12 FAQs people ask about managing pregnant employees
You should not ask personal information that is not relevant to the job. Questions relating to pregnancy, children and parental responsibility are likely to be discriminatory and could be construed as evidence that you intend to discriminate. Any questions that you do ask, and which are relevant to the job, should be asked to both men and women equally.
No, because you could face an unfair dismissal claim. If you dismiss an employee for a reason connected with pregnancy (or maternity leave or parental leave), it would be 'automatically unfair' and you will be liable for unfair dismissal as well as sex discrimination.
She is entitled to be treated no less favourably than a full-timer. Like a full-timer, she has the right to ordinary and additional maternity leave, the right to return to her job after maternity leave and she may be entitled to statutory maternity pay. Since April 2015, she may also qualify for Shared Parental leave and pay if her partner also meets qualifying criteria. See Maternity, paternity and adoption leave and pay FAQs.
She is also entitled to all of her normal terms and conditions of employment, except remuneration, during the period of her ordinary maternity leave and additional maternity leave.
There are important issues you must take into account. You must ensure that all pregnant employees take at least two weeks off work (four weeks, in the case of employees who work in factories) immediately following the birth. In addition, you must assess the health and safety risks posed to pregnant workers if the work is of a kind that could involve a risk of harm or damage to them or their baby.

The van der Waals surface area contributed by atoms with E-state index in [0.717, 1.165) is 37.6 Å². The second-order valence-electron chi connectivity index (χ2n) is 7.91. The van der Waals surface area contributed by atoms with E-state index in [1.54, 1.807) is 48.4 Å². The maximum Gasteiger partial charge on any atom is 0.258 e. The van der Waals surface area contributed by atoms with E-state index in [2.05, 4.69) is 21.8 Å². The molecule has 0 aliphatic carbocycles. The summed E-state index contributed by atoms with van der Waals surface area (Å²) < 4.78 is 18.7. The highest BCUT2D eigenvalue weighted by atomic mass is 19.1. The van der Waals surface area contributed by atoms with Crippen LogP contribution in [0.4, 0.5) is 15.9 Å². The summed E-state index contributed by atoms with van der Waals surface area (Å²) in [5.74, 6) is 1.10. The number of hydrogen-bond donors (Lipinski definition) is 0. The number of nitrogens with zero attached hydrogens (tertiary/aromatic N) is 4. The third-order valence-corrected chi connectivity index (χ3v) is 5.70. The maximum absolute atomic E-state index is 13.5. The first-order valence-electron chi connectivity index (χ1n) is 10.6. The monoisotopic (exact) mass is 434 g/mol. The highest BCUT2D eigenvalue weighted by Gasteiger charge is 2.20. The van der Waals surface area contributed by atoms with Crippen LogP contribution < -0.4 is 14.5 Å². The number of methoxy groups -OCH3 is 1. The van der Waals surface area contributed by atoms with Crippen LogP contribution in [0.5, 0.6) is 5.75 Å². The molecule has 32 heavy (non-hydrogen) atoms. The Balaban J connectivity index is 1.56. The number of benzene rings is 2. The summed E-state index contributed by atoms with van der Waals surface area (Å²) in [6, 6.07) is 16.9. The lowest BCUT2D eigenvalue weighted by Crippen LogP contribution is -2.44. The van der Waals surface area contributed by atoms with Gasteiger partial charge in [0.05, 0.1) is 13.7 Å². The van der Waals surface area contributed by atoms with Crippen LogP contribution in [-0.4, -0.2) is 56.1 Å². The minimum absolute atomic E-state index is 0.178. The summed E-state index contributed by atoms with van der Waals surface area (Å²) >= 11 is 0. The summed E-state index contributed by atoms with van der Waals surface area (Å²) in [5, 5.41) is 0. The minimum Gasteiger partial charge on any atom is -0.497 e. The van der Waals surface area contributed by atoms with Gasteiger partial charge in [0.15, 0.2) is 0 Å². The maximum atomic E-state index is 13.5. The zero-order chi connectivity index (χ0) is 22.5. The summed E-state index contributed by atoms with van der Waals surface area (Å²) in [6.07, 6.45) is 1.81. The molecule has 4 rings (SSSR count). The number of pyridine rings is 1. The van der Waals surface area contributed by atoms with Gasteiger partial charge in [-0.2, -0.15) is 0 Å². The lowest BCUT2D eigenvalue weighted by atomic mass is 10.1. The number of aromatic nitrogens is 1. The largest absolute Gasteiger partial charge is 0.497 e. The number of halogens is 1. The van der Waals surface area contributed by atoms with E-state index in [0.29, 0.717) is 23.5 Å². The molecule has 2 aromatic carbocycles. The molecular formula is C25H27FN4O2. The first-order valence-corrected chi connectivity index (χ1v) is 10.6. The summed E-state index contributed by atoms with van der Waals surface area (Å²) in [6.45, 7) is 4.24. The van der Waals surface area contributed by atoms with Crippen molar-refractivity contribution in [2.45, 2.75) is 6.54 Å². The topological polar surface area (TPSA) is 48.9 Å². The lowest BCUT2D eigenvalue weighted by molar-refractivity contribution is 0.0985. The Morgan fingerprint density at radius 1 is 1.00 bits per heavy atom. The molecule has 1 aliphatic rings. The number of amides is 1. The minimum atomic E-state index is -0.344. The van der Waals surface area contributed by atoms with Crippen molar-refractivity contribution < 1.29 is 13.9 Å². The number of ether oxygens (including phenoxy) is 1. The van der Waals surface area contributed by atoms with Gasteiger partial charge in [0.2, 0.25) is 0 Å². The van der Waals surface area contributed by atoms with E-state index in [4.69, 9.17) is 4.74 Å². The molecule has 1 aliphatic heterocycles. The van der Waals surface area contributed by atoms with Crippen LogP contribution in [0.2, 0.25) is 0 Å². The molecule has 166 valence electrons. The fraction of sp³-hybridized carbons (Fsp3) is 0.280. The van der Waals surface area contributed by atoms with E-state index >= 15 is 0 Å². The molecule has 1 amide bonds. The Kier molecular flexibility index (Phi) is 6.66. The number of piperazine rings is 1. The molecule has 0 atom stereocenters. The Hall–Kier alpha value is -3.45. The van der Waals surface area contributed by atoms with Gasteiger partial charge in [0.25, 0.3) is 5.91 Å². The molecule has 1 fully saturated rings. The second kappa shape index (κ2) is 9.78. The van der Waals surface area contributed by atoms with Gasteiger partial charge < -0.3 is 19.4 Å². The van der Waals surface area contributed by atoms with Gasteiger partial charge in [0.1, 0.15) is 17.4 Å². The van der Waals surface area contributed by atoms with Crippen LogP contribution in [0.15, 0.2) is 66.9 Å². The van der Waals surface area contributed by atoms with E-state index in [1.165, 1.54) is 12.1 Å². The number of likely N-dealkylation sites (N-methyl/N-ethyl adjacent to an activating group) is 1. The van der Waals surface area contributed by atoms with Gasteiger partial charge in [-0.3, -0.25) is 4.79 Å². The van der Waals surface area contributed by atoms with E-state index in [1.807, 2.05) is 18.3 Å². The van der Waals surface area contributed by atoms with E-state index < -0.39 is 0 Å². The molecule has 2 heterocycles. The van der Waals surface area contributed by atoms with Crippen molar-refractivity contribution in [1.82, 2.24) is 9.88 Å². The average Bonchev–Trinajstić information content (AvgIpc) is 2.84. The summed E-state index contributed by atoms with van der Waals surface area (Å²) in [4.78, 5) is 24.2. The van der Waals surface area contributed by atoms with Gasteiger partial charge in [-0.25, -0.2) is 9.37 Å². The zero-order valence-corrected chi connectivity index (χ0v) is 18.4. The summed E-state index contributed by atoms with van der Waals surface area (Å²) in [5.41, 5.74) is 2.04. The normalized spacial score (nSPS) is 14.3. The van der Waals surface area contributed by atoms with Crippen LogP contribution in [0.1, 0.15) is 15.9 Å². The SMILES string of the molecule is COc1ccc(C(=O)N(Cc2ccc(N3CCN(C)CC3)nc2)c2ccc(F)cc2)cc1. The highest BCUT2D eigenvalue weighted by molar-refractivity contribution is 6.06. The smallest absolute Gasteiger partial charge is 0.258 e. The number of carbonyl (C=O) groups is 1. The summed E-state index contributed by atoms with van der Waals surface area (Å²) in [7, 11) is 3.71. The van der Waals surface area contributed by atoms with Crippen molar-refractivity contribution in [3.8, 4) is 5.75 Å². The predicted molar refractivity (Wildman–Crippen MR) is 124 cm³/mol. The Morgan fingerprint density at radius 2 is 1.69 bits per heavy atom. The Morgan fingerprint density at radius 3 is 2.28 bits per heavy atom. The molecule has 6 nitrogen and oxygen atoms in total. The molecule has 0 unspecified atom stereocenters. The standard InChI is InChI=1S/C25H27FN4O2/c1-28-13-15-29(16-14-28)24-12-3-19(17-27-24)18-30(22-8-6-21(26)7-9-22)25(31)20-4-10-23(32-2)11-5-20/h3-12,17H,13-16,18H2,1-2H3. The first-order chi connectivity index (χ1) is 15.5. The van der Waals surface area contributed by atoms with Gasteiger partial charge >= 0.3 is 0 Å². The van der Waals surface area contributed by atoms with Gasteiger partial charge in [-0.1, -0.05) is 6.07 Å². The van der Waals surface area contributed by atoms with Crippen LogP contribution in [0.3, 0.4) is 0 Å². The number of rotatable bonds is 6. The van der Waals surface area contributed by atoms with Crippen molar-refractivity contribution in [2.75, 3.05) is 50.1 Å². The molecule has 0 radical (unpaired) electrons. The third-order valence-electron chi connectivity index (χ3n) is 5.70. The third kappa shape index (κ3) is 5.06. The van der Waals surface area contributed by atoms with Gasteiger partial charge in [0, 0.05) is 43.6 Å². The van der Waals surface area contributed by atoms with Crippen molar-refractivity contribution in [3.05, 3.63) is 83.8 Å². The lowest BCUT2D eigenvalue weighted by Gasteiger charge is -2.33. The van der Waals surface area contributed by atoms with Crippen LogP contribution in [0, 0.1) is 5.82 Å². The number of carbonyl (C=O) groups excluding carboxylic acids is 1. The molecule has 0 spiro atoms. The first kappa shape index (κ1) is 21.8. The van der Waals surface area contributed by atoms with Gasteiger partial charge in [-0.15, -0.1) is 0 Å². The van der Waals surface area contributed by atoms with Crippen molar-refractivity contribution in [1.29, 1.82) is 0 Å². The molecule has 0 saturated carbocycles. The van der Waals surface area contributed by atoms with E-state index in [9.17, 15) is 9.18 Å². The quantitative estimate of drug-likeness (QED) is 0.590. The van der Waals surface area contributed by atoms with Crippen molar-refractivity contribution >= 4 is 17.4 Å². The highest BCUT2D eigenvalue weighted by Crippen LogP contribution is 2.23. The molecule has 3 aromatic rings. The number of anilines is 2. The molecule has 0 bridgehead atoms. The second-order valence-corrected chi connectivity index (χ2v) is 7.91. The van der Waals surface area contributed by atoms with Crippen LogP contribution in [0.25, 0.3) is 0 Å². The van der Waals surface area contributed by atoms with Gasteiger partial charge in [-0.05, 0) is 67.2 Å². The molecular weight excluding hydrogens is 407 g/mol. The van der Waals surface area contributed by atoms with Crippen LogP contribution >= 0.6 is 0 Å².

If this assessment reveals that the health or safety of the employee is threatened, you must take all reasonable measures to avoid the risk. If there is still a risk, you must alter the employee's working hours or conditions of work, if this would remove the risk, and it is reasonable to do so. Otherwise, you must suspend the employee on full pay for as long as is necessary to protect her health or safety, or that of her baby.
You should treat her in the same way as you would treat any other sick employee, and allow her to take sick leave in accordance with your sickness procedure. Is her illness pregnancy-related? If so, avoid taking any unfavourable action against her during her pregnancy and maternity leave, on account of her illness. Otherwise, you leave yourself open to a claim for sex discrimination and unfair dismissal. If the employee is absent from work wholly or partly because of pregnancy, during the four weeks before the week in which the baby is due, the ordinary maternity leave period will start automatically, even if the employee intended it to start at a later date.
Yes. A pregnant employee is entitled to paid time off for ante-natal care, which may include parenting and relaxation classes. You cannot unreasonably refuse a pregnant employee time off, however you can ask for evidence of the appointments such as doctor's letter or an NHS appointment card.
Fathers, partners and parents-to-be also have the right to unpaid time off work to attend up to two ante-natal appointments.
Yes - but make it plain that you are recruiting them to provide maternity cover, and will employ them on a temporary or fixed term contract.
Yes. During the ordinary maternity leave period, she is entitled to all of her normal terms and conditions of employment, except 'remuneration'. The same rules also apply to additional maternity leave.